Opinion|Vaccine Distribution in Underserved Communities

By Ella Olson

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As vaccination rates rise, it’s looking like America is returning to a pre-COVID way of life just in time for summer. Unfortunately, many will still be affected by the pandemic for months to come because of their inability to access the vaccine. Lower income communities suffer from a system that mistreats them constantly, so it’s no surprise that vaccine distribution has consistently excluded those in underserved neighborhoods.

Three COVID-19 vaccines are approved in the United States and are being widely distributed throughout the country. So far, as of May 22nd, about 49 percent of the population 16 and older has received at least one shot, and 39 percent has completed their vaccine schedule, whether that be one or two shots. It seems as if, on a national scale, America is getting closer to herd immunity every day. President Biden has certainly fulfilled promises he made during his campaign and the start of his presidency with COVID relief efforts. Biden pledged to get “at least 100 million COVID vaccine shots into the arms of the American people in the first 100 days.” He completed this goal after only 58 days in office. That being said, what does distribution of these vaccines look like on a smaller scale? How successful are poorer and underserved communities at getting their residents vaccinated?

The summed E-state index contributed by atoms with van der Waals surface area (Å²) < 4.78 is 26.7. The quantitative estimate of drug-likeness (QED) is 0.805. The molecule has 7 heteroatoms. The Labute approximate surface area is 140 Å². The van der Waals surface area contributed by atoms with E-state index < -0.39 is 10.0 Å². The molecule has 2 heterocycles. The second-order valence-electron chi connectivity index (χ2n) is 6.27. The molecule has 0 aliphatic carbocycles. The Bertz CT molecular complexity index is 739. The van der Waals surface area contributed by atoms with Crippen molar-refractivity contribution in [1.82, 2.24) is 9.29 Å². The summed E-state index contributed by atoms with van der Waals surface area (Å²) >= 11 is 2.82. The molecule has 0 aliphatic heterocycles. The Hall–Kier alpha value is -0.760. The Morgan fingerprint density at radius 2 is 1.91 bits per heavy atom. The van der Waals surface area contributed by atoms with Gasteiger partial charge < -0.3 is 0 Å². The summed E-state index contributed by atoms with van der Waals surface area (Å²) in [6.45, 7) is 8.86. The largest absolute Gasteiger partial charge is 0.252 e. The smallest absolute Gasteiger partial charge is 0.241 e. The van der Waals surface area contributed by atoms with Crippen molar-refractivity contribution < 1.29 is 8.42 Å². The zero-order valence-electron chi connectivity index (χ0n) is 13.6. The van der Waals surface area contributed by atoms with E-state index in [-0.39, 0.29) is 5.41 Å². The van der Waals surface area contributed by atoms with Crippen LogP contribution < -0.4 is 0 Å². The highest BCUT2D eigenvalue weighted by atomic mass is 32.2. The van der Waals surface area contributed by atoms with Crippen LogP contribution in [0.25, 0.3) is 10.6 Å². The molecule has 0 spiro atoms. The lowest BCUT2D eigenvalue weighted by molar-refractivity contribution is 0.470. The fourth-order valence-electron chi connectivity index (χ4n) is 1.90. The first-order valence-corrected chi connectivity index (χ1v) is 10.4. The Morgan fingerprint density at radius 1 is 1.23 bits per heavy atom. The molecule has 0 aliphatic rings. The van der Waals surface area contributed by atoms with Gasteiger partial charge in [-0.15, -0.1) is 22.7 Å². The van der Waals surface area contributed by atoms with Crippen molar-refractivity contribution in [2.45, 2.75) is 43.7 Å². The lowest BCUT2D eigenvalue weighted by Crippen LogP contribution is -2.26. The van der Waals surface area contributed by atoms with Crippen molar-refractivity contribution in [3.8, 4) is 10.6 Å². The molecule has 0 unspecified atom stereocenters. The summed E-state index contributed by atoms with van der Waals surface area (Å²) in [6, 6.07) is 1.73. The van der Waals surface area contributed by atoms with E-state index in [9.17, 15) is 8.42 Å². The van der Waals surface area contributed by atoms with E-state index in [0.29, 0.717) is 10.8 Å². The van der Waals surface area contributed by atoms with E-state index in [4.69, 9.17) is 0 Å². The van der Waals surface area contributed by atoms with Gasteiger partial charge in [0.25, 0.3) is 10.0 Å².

Low income communities are the ones that have suffered the most overall from the pandemic, but their vaccination rates are disproportionate to vaccination rates in higher income communities. On average, the most vulnerable communities have between 25 and 30 percent of their residents vaccinated, and the least affected ones have about 35 percent completed. Why exactly is this?

There are a multitude of reasons as to why this is, and they range between the initial allotment of vaccines by state governors, to flaws in the distribution system within individual communities. In some of these states, as vaccines become more available, those with more money and resources are able to get to them faster than those more at risk. George Jones, a Washington resident who runs a nonprofit medical clinic, noticed this as soon as vaccines were available to seniors in his community. Specifically, he noticed that the clinic was full of white people, when it had generally only served African Americans. Those from disproportionately white and wealthy neighborhoods are able to take advantage of the vaccination system in poorer communities, whether they know they’re doing it or not. This can be widely blamed on the technology and development involved in finding information and booking appointments in vaccine clinics.

At the start of vaccine distribution an appointment was needed, especially when it was limited to high risk or priority groups only. To make these appointments, access to a computer or at least a telephone was needed, as well as internet connection. In a lower income community, these resources may be few and far between, and even then, they may be slow or hard to maneuver. This left vaccines available to richer groups that are able to use the technology with ease. In Washington, of about 7,000 appointments made among people 65 and over, 40 percent of them were made by residents of the whitest and richest communities who only had five percent of COVID deaths.